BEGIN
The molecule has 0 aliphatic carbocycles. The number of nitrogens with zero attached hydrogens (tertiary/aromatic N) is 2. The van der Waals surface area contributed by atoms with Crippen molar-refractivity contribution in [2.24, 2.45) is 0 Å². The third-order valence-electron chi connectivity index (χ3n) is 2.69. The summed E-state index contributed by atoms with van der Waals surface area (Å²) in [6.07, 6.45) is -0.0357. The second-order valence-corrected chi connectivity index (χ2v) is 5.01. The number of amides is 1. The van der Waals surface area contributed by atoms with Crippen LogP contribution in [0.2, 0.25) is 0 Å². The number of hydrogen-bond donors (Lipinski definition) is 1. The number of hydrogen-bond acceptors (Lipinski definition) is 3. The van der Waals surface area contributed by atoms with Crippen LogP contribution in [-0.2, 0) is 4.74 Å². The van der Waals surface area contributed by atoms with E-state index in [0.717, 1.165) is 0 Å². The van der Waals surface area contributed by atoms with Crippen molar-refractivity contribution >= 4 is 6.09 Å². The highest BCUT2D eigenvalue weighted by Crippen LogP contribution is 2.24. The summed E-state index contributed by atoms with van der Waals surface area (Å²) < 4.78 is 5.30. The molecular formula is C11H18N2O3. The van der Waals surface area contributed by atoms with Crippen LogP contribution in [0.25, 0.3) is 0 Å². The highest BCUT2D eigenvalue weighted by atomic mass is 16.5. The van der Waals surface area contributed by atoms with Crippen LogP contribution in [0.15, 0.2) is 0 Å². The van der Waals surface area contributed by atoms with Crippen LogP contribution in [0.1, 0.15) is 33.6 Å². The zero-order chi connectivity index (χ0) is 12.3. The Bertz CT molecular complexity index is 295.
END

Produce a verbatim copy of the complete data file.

The molecule has 0 aliphatic carbocycles. The number of nitrogens with zero attached hydrogens (tertiary/aromatic N) is 2. The van der Waals surface area contributed by atoms with Crippen molar-refractivity contribution in [2.24, 2.45) is 0 Å². The third-order valence-electron chi connectivity index (χ3n) is 2.69. The summed E-state index contributed by atoms with van der Waals surface area (Å²) in [6.07, 6.45) is -0.0357. The second-order valence-corrected chi connectivity index (χ2v) is 5.01. The number of amides is 1. The van der Waals surface area contributed by atoms with Crippen LogP contribution in [0.2, 0.25) is 0 Å². The number of hydrogen-bond donors (Lipinski definition) is 1. The number of hydrogen-bond acceptors (Lipinski definition) is 3. The van der Waals surface area contributed by atoms with Crippen LogP contribution in [-0.2, 0) is 4.74 Å². The van der Waals surface area contributed by atoms with E-state index in [0.717, 1.165) is 0 Å². The van der Waals surface area contributed by atoms with Crippen molar-refractivity contribution >= 4 is 6.09 Å². The highest BCUT2D eigenvalue weighted by Crippen LogP contribution is 2.24. The summed E-state index contributed by atoms with van der Waals surface area (Å²) < 4.78 is 5.30. The molecular formula is C11H18N2O3. The van der Waals surface area contributed by atoms with Crippen LogP contribution in [0.25, 0.3) is 0 Å². The highest BCUT2D eigenvalue weighted by atomic mass is 16.5. The van der Waals surface area contributed by atoms with Crippen LogP contribution in [0.15, 0.2) is 0 Å². The van der Waals surface area contributed by atoms with Crippen LogP contribution in [0.1, 0.15) is 33.6 Å². The zero-order chi connectivity index (χ0) is 12.3. The Bertz CT molecular complexity index is 295.